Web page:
Markers along Santa Fe Trail allow visitors to retrace history
Historical sites throughout northern Marion County provide an opportunity to learn about a vital commercial route that spurred westward expansion.
Active through this area from 1821 to 1866, the Santa Fe Trail was a commercial route between Independence, Missouri and Santa Fe, New Mexico, and provided shipment of goods and settlers from Europe and the East Coast to the Southwest and Mexico.
From the late-1840s to the mid-1860s, yearly usage grew from 3,000 to more than 5,000 freight wagons.
The trail, based on routes established by native tribes, was used by the military to transport personnel and supplies.
Traffic eventually dwindled after the railroad came to Junction City in 1866.
Lost Spring Station
The first major tourist stop within the county is Lost Spring Station on 340th Rd., 3½ miles west of the Lost Springs exit on US-56/77. A turnoff on the north side of the road allows visitors to view a monument and read a history of the site.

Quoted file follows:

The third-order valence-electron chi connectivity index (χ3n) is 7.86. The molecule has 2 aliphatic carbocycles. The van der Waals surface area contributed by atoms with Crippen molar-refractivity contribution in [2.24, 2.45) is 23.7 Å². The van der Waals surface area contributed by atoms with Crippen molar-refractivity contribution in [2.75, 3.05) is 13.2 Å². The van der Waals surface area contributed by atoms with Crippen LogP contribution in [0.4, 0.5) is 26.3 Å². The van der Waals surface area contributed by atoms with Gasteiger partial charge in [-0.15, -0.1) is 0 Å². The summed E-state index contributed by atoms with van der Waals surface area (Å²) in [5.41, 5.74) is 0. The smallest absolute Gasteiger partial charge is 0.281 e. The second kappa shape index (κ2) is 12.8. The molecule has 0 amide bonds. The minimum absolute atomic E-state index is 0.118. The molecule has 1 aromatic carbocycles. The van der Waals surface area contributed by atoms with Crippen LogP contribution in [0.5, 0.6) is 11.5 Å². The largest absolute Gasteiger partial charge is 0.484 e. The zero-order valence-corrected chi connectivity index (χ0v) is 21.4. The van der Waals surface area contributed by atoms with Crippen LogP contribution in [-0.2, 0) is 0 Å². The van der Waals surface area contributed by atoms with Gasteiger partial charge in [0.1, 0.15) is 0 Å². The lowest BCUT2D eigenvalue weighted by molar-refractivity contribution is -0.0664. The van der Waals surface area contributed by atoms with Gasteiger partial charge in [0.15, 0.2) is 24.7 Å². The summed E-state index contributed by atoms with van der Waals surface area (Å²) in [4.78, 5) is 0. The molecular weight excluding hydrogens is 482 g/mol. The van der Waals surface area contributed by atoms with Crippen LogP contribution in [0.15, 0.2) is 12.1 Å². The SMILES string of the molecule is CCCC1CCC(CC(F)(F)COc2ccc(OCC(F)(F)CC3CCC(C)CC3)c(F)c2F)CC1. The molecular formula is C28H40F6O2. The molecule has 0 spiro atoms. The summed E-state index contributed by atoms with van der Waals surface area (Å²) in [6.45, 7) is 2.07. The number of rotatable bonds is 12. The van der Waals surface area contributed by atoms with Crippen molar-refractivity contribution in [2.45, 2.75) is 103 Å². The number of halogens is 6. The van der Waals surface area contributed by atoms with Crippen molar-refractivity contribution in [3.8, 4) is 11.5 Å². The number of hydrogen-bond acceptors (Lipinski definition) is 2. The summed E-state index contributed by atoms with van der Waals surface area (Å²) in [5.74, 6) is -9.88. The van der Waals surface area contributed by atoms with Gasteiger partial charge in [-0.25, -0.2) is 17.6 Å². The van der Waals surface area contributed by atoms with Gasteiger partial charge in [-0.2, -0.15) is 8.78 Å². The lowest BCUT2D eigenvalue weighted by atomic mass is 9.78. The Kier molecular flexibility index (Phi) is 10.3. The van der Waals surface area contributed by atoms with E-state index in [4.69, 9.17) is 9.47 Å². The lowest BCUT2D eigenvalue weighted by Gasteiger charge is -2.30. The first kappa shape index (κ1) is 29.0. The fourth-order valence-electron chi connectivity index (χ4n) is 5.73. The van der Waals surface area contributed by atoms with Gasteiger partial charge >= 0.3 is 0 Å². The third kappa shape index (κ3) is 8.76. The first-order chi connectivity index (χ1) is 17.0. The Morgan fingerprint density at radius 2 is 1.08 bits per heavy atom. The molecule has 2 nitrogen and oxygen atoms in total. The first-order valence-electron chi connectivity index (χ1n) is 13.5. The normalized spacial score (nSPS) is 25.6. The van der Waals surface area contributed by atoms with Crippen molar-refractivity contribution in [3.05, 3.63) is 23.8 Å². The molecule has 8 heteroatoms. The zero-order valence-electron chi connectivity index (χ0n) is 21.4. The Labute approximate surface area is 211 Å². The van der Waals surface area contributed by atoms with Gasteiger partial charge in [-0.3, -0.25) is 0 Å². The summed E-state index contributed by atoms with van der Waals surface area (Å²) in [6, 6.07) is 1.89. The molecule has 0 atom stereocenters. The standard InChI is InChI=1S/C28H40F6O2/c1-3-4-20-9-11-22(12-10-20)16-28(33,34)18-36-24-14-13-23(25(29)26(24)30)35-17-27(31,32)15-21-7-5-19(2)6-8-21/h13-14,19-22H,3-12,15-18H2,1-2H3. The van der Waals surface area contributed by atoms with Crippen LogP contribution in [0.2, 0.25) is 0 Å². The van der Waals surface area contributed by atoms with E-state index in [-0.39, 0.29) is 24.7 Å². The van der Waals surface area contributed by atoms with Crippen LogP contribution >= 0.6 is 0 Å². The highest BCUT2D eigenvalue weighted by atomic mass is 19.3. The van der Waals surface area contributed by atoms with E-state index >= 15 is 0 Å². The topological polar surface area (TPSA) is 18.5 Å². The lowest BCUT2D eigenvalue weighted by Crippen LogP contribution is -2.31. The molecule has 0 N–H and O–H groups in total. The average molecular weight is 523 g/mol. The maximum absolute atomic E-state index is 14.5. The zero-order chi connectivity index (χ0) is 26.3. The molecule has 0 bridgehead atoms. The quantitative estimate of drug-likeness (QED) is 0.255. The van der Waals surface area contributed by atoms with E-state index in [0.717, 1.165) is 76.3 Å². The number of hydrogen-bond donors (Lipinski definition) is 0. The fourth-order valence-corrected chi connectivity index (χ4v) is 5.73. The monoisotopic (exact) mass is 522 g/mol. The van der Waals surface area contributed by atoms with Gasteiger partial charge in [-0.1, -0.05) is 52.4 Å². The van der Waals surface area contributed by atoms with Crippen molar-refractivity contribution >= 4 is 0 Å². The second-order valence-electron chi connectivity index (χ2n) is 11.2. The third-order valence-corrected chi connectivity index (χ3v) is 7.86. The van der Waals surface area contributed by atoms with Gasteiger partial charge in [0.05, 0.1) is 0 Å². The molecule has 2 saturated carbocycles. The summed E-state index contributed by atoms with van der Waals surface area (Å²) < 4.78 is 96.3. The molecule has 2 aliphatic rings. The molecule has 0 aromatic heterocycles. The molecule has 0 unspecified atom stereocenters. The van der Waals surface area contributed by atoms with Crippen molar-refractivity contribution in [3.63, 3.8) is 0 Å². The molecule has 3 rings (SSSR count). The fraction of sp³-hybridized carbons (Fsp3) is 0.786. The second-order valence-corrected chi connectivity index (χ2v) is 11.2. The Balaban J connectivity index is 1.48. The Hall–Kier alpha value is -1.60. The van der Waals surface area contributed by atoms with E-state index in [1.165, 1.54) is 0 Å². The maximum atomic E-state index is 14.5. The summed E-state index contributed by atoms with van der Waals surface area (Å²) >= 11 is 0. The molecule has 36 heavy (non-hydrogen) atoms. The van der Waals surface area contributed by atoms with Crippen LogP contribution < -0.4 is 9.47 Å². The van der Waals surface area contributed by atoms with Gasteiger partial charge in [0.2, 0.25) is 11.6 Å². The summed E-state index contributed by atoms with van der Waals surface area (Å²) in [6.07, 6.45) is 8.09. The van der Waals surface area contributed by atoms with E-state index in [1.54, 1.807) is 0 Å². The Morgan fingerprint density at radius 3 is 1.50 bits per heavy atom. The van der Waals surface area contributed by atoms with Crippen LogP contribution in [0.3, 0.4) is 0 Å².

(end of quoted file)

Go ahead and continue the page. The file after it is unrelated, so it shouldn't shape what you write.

A mowed path runs from the site through private property to a spring that comes out of the east bank of the nearby creek.
The second major stop is Cottonwood Crossing, 1½ miles west of Durham at 290th and Falcon Rds.
The site celebrates the trail’s crossing of the Cottonwood River. Three panels provide information. One tells of Zebulon Pike’s camping in the area on his westward explorations, another gives facts about Cottonwood River crossings, and the third tells of road ranches that were established to serve travelers along the trail.
A sign marking the site as an official stop on the Santa Fe National Historic Trail was erected in September 2012.
Santa Fe/Chisholm Trails
A stone marker a few yards north of US-56 at the McPherson County line depicts how the Santa Fe Trail crossed the Chisholm Trail about 1¼ miles to the northeast.
Brochures providing a guide map of an auto tour of the Santa Fe Trail through Marion County are available at all three stops.
Last modified June 3, 2015